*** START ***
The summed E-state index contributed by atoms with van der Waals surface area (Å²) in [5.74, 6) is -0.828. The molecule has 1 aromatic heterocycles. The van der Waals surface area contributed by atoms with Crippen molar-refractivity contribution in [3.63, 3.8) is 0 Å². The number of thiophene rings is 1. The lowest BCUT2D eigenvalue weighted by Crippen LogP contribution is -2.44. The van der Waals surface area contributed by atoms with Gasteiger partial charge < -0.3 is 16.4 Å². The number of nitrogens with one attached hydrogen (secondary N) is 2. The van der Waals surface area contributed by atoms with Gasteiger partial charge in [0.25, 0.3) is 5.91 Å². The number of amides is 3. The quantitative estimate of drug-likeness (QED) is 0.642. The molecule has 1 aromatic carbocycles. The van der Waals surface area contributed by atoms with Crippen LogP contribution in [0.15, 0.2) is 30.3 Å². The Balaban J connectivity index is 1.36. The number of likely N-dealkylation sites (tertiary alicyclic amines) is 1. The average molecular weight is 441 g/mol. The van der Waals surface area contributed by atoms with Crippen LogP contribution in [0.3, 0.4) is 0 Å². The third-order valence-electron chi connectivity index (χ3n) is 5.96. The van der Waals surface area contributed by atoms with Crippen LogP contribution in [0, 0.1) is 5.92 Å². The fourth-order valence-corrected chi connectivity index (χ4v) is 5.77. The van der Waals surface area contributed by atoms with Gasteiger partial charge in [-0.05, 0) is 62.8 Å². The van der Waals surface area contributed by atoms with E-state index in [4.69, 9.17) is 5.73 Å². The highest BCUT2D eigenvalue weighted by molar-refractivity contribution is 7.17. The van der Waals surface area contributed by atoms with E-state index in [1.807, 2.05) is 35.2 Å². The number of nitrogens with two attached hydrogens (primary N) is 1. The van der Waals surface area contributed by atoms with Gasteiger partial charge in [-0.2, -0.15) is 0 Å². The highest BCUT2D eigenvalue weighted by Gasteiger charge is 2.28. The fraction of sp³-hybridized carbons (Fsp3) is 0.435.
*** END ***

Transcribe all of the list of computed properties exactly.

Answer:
The summed E-state index contributed by atoms with van der Waals surface area (Å²) in [5.74, 6) is -0.828. The molecule has 1 aromatic heterocycles. The van der Waals surface area contributed by atoms with Crippen molar-refractivity contribution in [3.63, 3.8) is 0 Å². The number of thiophene rings is 1. The lowest BCUT2D eigenvalue weighted by Crippen LogP contribution is -2.44. The van der Waals surface area contributed by atoms with Gasteiger partial charge < -0.3 is 16.4 Å². The number of nitrogens with one attached hydrogen (secondary N) is 2. The van der Waals surface area contributed by atoms with Gasteiger partial charge in [0.25, 0.3) is 5.91 Å². The number of amides is 3. The quantitative estimate of drug-likeness (QED) is 0.642. The molecule has 1 aromatic carbocycles. The van der Waals surface area contributed by atoms with Crippen LogP contribution in [0.15, 0.2) is 30.3 Å². The Balaban J connectivity index is 1.36. The number of likely N-dealkylation sites (tertiary alicyclic amines) is 1. The average molecular weight is 441 g/mol. The van der Waals surface area contributed by atoms with Crippen LogP contribution in [0.3, 0.4) is 0 Å². The third-order valence-electron chi connectivity index (χ3n) is 5.96. The van der Waals surface area contributed by atoms with Crippen LogP contribution in [0, 0.1) is 5.92 Å². The fourth-order valence-corrected chi connectivity index (χ4v) is 5.77. The van der Waals surface area contributed by atoms with Gasteiger partial charge in [-0.05, 0) is 62.8 Å². The van der Waals surface area contributed by atoms with E-state index in [4.69, 9.17) is 5.73 Å². The highest BCUT2D eigenvalue weighted by molar-refractivity contribution is 7.17. The van der Waals surface area contributed by atoms with E-state index in [1.807, 2.05) is 35.2 Å². The number of nitrogens with two attached hydrogens (primary N) is 1. The van der Waals surface area contributed by atoms with Gasteiger partial charge in [-0.2, -0.15) is 0 Å². The highest BCUT2D eigenvalue weighted by Gasteiger charge is 2.28. The fraction of sp³-hybridized carbons (Fsp3) is 0.435.